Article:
From Our Table at Grain – By Dixie Young, LAc

While raw food seems to be the buzz word in the health conscious Portlander’s diet, is it really for everyone? What are some ways to make it work for you? Grain Integrative Health’s Dixie Young, LAc shares her knowledge of Chinese Medicine and her adventures with raw food.

Lately, what has been appealing to me most are salads full of fresh leafy-green-vegetables!  Now, you may not think that is very impressive, but to many the potent nutritional value of this class of veggie make them indispensable. Yes, these salads have been great! Over the two weeks during which they were my staple, not only did I not grow tired of them but found myself craving them!  I filled them chock full of whole bunches of fresh cilantro and parsley, red and orange bell peppers, celery, spring onions, raw fermented sauerkraut, black sesame seeds, roasted pumpkin seeds, fresh rosemary, tiny tomatoes, cottage cheese or yogurt and a little bit of white vinegar.  To make it happen with a very busy schedule, I prepared large batches of this salad at once to last for several days at a time. Like many of us, I am on the go a lot, and I find this as the only real way for me to be sure I can still have a healthy meal when I’m on the go.

Now, from an East Asian Medicine perspective, too much raw food over an extended period can damage the digestive system.  It is difficult for your digestive organs to constantly warm up and break down cold, raw foods. Over time, this can damage what Chinese Medicine practitioners refer to as the vitality of your Spleen and Stomach Yang and lead to poor nutrition.  In Chinese Medicine, warm soups, steamed vegetables and hot teas are much preferred to anything cold or raw.

As the weather changes from one season to another, it is healthy to give the body signals that it is time to adjust to the transformations occurring outside by investing energy in a simple cleansing diet. One trick to helping ease digestive difficulties with raw vegetable is to use vinegar, naturally fermented food products or citrus to help break down the food prior to ingestion. Tossing in one of these options to a salad even just 20 minutes before consuming it can help with this. Having a cup or two of fresh ginger tea throughout the day or before meals also aids in warming the stomach and countering the cold nature of raw foods.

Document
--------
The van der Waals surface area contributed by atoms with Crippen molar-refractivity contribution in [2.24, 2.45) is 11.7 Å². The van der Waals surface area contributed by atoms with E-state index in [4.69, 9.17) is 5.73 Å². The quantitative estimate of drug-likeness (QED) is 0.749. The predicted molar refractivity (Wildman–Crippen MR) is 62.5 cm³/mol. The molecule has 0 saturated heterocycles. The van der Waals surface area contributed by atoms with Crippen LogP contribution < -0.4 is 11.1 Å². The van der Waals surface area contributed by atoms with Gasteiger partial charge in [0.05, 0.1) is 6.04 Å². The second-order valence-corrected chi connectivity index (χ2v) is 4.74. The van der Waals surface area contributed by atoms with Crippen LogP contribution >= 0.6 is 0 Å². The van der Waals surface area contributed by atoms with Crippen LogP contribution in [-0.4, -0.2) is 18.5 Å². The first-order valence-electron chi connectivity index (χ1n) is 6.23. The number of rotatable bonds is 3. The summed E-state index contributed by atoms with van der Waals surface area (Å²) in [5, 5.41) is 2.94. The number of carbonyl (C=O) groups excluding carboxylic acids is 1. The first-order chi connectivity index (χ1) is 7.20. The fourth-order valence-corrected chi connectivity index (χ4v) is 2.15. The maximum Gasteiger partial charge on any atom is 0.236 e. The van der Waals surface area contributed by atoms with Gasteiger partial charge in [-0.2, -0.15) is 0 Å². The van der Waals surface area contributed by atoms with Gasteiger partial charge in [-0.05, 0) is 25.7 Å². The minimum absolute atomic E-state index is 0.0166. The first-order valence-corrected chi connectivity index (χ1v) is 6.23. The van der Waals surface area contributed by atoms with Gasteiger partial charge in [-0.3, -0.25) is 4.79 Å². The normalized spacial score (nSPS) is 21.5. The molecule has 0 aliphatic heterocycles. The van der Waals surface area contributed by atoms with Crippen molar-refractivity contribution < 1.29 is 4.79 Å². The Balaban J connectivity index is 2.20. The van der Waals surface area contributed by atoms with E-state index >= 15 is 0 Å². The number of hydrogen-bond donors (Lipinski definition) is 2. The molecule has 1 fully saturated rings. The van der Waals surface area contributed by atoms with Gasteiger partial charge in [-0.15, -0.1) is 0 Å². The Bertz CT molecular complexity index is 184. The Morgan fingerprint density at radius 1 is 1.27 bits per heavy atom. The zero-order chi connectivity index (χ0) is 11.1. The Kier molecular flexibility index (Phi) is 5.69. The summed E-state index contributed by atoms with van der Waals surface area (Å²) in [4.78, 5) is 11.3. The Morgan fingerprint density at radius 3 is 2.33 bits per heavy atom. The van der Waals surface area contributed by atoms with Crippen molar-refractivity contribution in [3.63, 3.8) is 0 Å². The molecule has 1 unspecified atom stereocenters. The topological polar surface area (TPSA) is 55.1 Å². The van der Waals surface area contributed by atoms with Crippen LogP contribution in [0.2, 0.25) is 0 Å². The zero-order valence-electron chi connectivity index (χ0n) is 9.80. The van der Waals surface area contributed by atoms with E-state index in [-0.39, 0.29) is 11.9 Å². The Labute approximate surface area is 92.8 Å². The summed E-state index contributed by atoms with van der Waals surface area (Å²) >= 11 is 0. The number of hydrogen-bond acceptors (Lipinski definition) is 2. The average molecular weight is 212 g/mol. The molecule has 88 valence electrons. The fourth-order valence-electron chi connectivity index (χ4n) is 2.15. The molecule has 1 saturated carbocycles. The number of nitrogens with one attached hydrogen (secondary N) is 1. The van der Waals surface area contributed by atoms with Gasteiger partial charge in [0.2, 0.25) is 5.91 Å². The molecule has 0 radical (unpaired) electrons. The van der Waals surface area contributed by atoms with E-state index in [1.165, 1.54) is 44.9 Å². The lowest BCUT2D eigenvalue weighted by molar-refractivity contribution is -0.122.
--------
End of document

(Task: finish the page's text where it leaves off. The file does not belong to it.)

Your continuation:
Lightly steaming food can do wonders for bringing out the aromas and flavors without robbing them of either their full nutritional value or their textural and aesthetic appeal.  I’ve been making similar “batches” of steamed brown rice, red cabbage and kale to bring along to work and play, and ensure that I have healthy food choices when I’m on the go.  I add a bit of vinegar to spice up the cabbage, and some quality sour cream, fresh rosemary, salt and pepper. The seasonings I choose work for my fairly simple palate, and still allow the flavors of the food to come through.  I have found my digestion has been quite good through this short session and my energy level has improved as well.

To make your own ginger root tea: slice the fresh root into 3 or 4 slices that together equal about the width of your thumb. This should be enough for 2-3 cups. Bring water to a boil, add ginger and reduce to a low simmer for about 10 minutes. Drink warm for most benefit. Season with honey, stevia or other sweetener if you like.

Never before heard about cultured vegetables? They are made though a natural fermentation process that fills them full of probiotic power to help promote healthy digestive flora.  Fermented foods are also already partially broken down, which makes the nutrients they hold easier for your body to access. Making them at home can be quite fun, so long as you have a quality food processor and a few large pots. There are lots of recipes and methods online about making your own raw fermented vegetables to choose from, so take your pick.  Raw fermented food products are also sold in stores – check this local company’s website for more helpful information:

Other little tidbits:

Black Sesame Seeds aka Hei Zhi Ma are a Chinese herb used to prevent early graying of the hair and tonify Yin, among other things. Pumpkin Seeds are also a Chinese herb use to treat parasites. Cilantro is excellent for maintaining healthy liver function. And, almost all of those lovely leafy greens we can choose from, kale, red leaf lettuce, chard, leafy herbal selections, etc., are loaded in vitamins and minerals including Vitamins A, C, K, folate, calcium, iron, and a great deal of dietary fiber. With fat-soluble vitamins like A, K, and D, it is important to combine them with a bit of fat, like cheese, quality oils or nuts.